Dear Catholic Exchange:
How does one get out of the entanglement of sins they keep commiting?
Peace in Christ!
I have for you four time-tested measures a person can apply toward uprooting a particular sin.
The first is to get into “fighting shape” by disciplining the body. The Catechism of the Catholic Church teaches that by self-denial the faithful can uproot sin in their lives and be truly free. It quotes St. Ambrose who said that when a person is able to rule his passions, “he will not let himself be imprisoned by sin, or thrown headlong into wickedness” (Catechism, no. 908). A traditional example is fasting and abstinence from food. People are moved by food, some people more so then others. People might eat more than what is necessary for health and otherwise indulge in desserts and give in to cravings (chocolate, breads, salty snacks, etc.). A “strong” person has the strength to forego food at any given time whereas a “weak” person gives in. By denying the body, the spirit becomes stronger and able to better address the problem of sin.
Another practical element in uprooting a particular sin is to avoid that sin, or at least the “near occasion” of that sin. This means to stay out of situations where a person might be inclined to commit that sin. An example is the understandable difficulty many unmarried couples have in chastity. They can avoid overly physical affection by not being alone together. It’s common sense: Avoiding the occasions of sin reduces the chances of a person committing the sin. The less the person commits the sin, the more he lives as if he were virtuous, and the more virtuous he becomes.
A necessary spiritual measure is to “frequent the sacraments.” Frequent Mass has the effect of separating from past sins and preserving from future sins: “By giving Himself to us Christ revives our love and enables us to break our disordered attachments to creatures and root ourselves in Him” (Catechism, no 1394; see nos. 1391-95). Frequent confession is a strong source of grace: “Indeed the regular confession of our venial sins helps us form our conscience, fight against evil tendencies, let ourselves be healed by Christ and progress in the life of the Spirit” (Catechism, no. 1458).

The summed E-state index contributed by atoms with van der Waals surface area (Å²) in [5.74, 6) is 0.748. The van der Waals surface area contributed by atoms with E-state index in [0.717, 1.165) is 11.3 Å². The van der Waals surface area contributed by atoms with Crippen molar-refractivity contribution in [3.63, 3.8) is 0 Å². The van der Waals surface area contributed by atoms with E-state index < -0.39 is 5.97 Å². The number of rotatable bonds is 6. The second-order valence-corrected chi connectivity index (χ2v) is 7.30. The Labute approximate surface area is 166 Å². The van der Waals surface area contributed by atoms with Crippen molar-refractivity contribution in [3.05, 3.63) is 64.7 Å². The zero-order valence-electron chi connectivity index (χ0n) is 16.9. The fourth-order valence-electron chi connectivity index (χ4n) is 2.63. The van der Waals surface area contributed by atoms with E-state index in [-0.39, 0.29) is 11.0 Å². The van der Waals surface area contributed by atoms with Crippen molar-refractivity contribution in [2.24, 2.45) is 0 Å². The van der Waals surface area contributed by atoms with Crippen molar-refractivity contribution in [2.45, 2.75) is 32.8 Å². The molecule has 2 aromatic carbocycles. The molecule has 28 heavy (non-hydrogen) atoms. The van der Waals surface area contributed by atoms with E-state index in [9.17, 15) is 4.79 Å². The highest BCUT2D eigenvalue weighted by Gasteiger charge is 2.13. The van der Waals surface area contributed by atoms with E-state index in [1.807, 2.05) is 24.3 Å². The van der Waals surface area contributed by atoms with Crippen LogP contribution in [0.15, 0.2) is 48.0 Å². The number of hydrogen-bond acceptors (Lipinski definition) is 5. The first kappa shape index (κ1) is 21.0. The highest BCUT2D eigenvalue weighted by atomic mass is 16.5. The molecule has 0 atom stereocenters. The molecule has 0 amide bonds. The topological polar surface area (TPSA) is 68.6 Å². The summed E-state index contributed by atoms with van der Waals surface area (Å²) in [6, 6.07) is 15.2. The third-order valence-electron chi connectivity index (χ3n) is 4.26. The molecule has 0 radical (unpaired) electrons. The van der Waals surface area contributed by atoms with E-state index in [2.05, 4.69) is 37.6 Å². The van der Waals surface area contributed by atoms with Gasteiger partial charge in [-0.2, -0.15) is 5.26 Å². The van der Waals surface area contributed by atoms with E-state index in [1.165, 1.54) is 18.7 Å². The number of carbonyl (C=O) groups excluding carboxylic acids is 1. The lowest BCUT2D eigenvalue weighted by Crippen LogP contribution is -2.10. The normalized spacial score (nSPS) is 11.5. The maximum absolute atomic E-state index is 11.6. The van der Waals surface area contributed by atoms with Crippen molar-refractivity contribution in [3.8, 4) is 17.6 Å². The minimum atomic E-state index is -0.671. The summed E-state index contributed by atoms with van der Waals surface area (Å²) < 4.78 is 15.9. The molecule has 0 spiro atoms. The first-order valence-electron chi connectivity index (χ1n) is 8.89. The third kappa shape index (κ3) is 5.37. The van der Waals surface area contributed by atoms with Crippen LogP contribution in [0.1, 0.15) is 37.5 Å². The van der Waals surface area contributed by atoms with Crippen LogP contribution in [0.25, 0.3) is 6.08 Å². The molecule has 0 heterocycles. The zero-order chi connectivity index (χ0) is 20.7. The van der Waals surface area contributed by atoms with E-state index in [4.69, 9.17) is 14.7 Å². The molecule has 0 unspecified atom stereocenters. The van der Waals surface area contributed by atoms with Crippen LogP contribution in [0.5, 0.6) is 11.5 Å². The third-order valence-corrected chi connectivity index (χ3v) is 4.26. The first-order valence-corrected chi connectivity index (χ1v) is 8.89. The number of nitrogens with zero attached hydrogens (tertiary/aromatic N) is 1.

Lastly, a spiritual director can be of invaluable aid in fighting sin. St. Francis de Sales wrote his Introduction to the Devout Life for people who desire a greater love for God. In it he discusses “The Need of a Guide for those who would enter upon and advance in the Devout Life”:
“A faithful friend,” we are told in Holy Scripture, “is a strong defense, and he that hath found such an one hath found a treasure” (Sir 6:14) and again: “A faithful friend is the medicine of life; and they that fear the Lord shall find him” (Sir 6:16). These sacred words have chiefly reference, as you see, to the immortal life, with a view to which we specially need a faithful friend, who will guide us by his counsel and advice, thereby guarding us against the deceits and snares of the Evil One: he will be as a storehouse of wisdom to us in our sorrows, trials and falls; he will be as a healing balm to stay and soothe our heart in the time of spiritual sickness, — he will shield us from evil, and confirm that which is good in us, and when we fall through infirmity, he will avert the deadly nature of the evil, and raise us up again.
A spiritual director is strongly recommended for a person who seeks to overcome a recurring sin. A devout friend or a trusted priest is helpful in finding a spiritual director. An ideal spiritual director is a priest known for his vocation to the confessional. Devout Catholics, lay or ordained, often know of such a priest. A person may have to drive for a distance to reach a good spiritual director, but the inconvenience pales in comparison to the good that it could do for the soul.
United in the Faith,
Catholics United for the Faith
827 North Fourth Street
Steubenville, OH 43952
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